Whenever there’s a property boom, whether in a particular suburb or across a whole region, landlords get carried away and start increasing the rent dramatically. Recent history shows that when the market heats up, rent increases can rapidly exceed inflation, wage growth, welfare payments or changes in the purchase value of a property. When rents start rising faster than incomes, many renters become homeless or come under extreme housing stress, skipping meals or going without other essentials like medical treatment in order to keep paying the rent.
When sharp rent increases occur across a whole neighbourhood, the disruption to community networks is substantial. People lose touch with neighbours, children have to change schools, and vulnerable residents struggle to access the local community services they’ve come to rely upon. Long-term, low-income residents are forced out to the suburban fringe, where housing might be slightly cheaper but transport costs are significantly higher. This contributes to a more segregated society with hubs of poverty and social disadvantage. The Australian Homelessness Monitor Report 2018 documents a sharp rise in homelessness since 2011, and attributes this in part to gentrification and rising rents.
The above-mentioned demand for an end to ‘without-grounds’ evictions is widely supported and has recently been introduced in other jurisdictions such as Victoria. However, a rule against unjustified evictions is relatively meaningless if landlords still have the power to drastically increase the rent. The recognition that tenants should be entitled to have their lease renewed unless there’s a legitimate reason to end the tenancy carries with it an implicit acknowledgment that landlords cannot be given free rein to increase the rent as much as they see fit.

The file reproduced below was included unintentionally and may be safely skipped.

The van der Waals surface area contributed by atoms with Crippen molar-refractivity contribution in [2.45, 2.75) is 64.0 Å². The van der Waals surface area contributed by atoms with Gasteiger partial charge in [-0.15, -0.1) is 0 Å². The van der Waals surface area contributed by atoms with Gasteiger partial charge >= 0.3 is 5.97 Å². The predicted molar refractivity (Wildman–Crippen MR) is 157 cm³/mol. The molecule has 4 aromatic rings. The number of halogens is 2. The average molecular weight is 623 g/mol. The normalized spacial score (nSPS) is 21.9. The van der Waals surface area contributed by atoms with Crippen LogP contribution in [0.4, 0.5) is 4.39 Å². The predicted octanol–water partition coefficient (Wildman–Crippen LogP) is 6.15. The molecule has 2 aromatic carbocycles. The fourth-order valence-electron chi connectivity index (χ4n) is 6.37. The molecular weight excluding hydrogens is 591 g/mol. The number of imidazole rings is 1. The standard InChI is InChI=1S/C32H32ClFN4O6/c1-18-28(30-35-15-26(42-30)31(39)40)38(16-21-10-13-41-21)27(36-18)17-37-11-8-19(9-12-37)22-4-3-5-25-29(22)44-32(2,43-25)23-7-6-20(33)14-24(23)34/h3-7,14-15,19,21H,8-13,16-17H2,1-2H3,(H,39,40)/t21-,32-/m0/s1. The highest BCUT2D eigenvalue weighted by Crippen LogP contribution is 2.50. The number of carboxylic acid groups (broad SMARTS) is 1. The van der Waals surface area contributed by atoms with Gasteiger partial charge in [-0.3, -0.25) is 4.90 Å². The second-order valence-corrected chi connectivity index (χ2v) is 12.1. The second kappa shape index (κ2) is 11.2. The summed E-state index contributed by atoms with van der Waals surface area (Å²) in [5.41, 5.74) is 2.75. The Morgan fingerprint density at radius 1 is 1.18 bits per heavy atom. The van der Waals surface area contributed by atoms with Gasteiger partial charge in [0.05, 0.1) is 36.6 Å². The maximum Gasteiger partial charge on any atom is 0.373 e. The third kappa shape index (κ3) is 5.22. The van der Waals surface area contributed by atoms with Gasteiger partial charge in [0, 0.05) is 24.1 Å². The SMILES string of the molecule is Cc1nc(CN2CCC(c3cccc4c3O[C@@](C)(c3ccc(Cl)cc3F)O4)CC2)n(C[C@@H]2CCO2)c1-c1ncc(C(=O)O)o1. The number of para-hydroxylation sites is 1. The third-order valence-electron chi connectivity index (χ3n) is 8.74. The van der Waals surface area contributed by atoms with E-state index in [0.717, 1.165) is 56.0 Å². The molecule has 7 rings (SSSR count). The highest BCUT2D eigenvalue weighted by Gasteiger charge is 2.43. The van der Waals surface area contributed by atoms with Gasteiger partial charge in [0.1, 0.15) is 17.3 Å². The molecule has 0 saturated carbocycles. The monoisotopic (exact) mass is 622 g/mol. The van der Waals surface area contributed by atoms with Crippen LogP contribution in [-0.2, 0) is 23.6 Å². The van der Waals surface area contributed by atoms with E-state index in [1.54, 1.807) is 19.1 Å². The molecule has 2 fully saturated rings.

We advocate a general rule that rents should not be able to rise by more than 1% per year, but that a landlord can still seek to increase the rent by more than 1% if the tenant agrees. If the tenant does not agree, the landlord must apply to the tribunal to demonstrate that the value of the home has increased (e.g. through renovations and improvements to the home) that justify a greater increase.
Placing a ‘soft limit’ of this nature on rent increases would not prevent rises, but would shift the onus of proof onto landlords to demonstrate that a steeper rent increase is justified. Limiting rent increases in Queensland is an urgent priority, particularly in light of recent revelations by the Rental Affordability Index November 2018 report that tens of thousands of Brisbane rental households are in acute housing stress.
To avoid regional market distortions, the percentage ‘soft limit’ on rent increases should be uniform across Queensland. This limit should continue to apply to a property even if current tenants move out and new tenants enter on a new lease. If landlords were able to set new, higher rents on a property simply by taking in new tenants, this would create a perverse incentive to make properties unliveable for current tenants and discourage them from renewing their lease (as has happened with the most recent iteration of New York’s broken rent control system).
Similarly, if a landlord evicts one group of tenants, moves into a property themselves, and then moves out six months later, the rent payable by a new group of tenants should be based on the rent at which the property was previously rented for. This is an important and necessary limitation to prevent landlords exploiting a loophole in the system.
Placing soft limits on excessive rent increases helps smooth out the peaks and troughs of the housing market, particularly during construction booms, and discourages the formation of property bubbles. Limiting excessive rent increases gives tenants significantly more security and stability while ensuring that landlords can still put up the rent incrementally. Landlords should not be penalised for deciding not to increase the rent every year, so if a landlord goes three years without increasing the rent, they would then be entitled to increase the rent by 4% the next time the lease is up for renewal.